How well do ABC1 and C2DE correspond with our own class identity?

Matthew SmithHead of Data Journalism
November 25, 2019, 10:17 AM GMT+0

People could be misinterpreting how Britain’s social classes intend to vote if they use the two classifications interchangeably

In the mid-20th century the National Readership Society developed a way of classifying people based on the occupation of the head of the household. The system is known as the NRS social grade, and poll followers are likely to be familiar with its groupings ABC1 and C2DE.

The measure is widely used in market research and the ABC1 and C2DE are often used as shorthand to refer to the middle class and working class respectively.

The problem is that the NRS social grade was never designed to describe class.

If you asked a Briton to describe their social characteristics you would rarely hear someone say “ABC1” or “C2DE”, but you would probably hear them say “middle class” and “working class”.

So to what extent do NRS grades match up with the people’s own class identity? YouGov Profiles data allows us to explore how much the classifications overlap.

NRS grade does not line up very well with people’s own class identity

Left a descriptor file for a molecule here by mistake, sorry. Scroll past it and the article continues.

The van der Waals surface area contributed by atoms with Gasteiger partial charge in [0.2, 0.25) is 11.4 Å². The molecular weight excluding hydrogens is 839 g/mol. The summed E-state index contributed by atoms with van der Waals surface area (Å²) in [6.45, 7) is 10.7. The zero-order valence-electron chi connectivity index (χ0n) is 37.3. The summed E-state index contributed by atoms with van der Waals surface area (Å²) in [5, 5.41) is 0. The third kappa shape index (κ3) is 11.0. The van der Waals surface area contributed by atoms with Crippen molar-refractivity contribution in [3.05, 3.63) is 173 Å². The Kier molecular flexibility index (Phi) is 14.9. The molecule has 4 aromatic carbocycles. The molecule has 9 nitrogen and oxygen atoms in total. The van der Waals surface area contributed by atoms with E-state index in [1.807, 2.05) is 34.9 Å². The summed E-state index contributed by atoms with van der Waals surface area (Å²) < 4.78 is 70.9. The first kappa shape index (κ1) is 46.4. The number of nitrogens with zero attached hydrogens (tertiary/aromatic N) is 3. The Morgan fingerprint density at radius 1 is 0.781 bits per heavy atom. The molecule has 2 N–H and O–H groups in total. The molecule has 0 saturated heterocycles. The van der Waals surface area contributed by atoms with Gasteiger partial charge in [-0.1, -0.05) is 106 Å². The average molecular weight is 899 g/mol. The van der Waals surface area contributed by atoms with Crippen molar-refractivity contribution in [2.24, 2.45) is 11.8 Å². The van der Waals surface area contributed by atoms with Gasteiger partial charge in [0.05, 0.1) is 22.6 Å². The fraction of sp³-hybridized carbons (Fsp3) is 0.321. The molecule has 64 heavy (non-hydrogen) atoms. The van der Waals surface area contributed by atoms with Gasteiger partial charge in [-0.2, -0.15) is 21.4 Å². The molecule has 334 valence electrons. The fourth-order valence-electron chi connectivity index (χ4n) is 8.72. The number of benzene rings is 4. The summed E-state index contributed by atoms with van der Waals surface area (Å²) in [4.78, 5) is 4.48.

Most Britons (57%) are in the ABC1 category, with C2DEs making up the remaining 43%. Yet ask Britons what class they are and you are more likely to hear “working class” (51%) than “middle class” (39%). Some 1% of Britons consider themselves upper class, and the remainder don’t know.

In terms of overlap, the results show that barely half of ABC1s (51%) consider themselves middle class, while 41% identify as working class.

The C2DE label corresponds more closely, but even so, fewer than two thirds (65%) of people in this group consider themselves working class. A quarter (24%) believe themselves to be middle class.

Looking at these groups as a proportion of the population as a whole we can see that a third of the British public sit in ‘counterintuitive’ groups, i.e. ABC1 working class (23%) or C2DE middle class (11%).

Differences in voting behaviour

With an election campaign in full swing, people have been arguing about the way NRS grade is used when presenting voting intention results. So how would breaking down the results by class identity differ from the ABC1/C2DE results currently shown?

Looking at current voting intention, the results show a noticeable discrepancy between ABC1 voters and middle class voters. While the Conservative vote is similar in both groups (41-42%) the Labour/Lib Dem split is different. Among ABC1s Labour holds an eleven point lead, on 28% to 17% for the Lib Dems. Among middle class people this lead vanishes, with the two parties holding a near-identical 24% and 23% of the vote respectively.

The difference between C2DE voters and working class voters is so small as to be within the margin of error. This is less surprising given that the C2DE-working class correlation is much stronger than the ABC1-middle class one.

Digging deeper still reveals that in terms of the left-wing vote, Britons have much more similar voting behaviour to those in a different NRS grade but who share the same class identity as they do than with those in the same NRS grade but have a different class identity.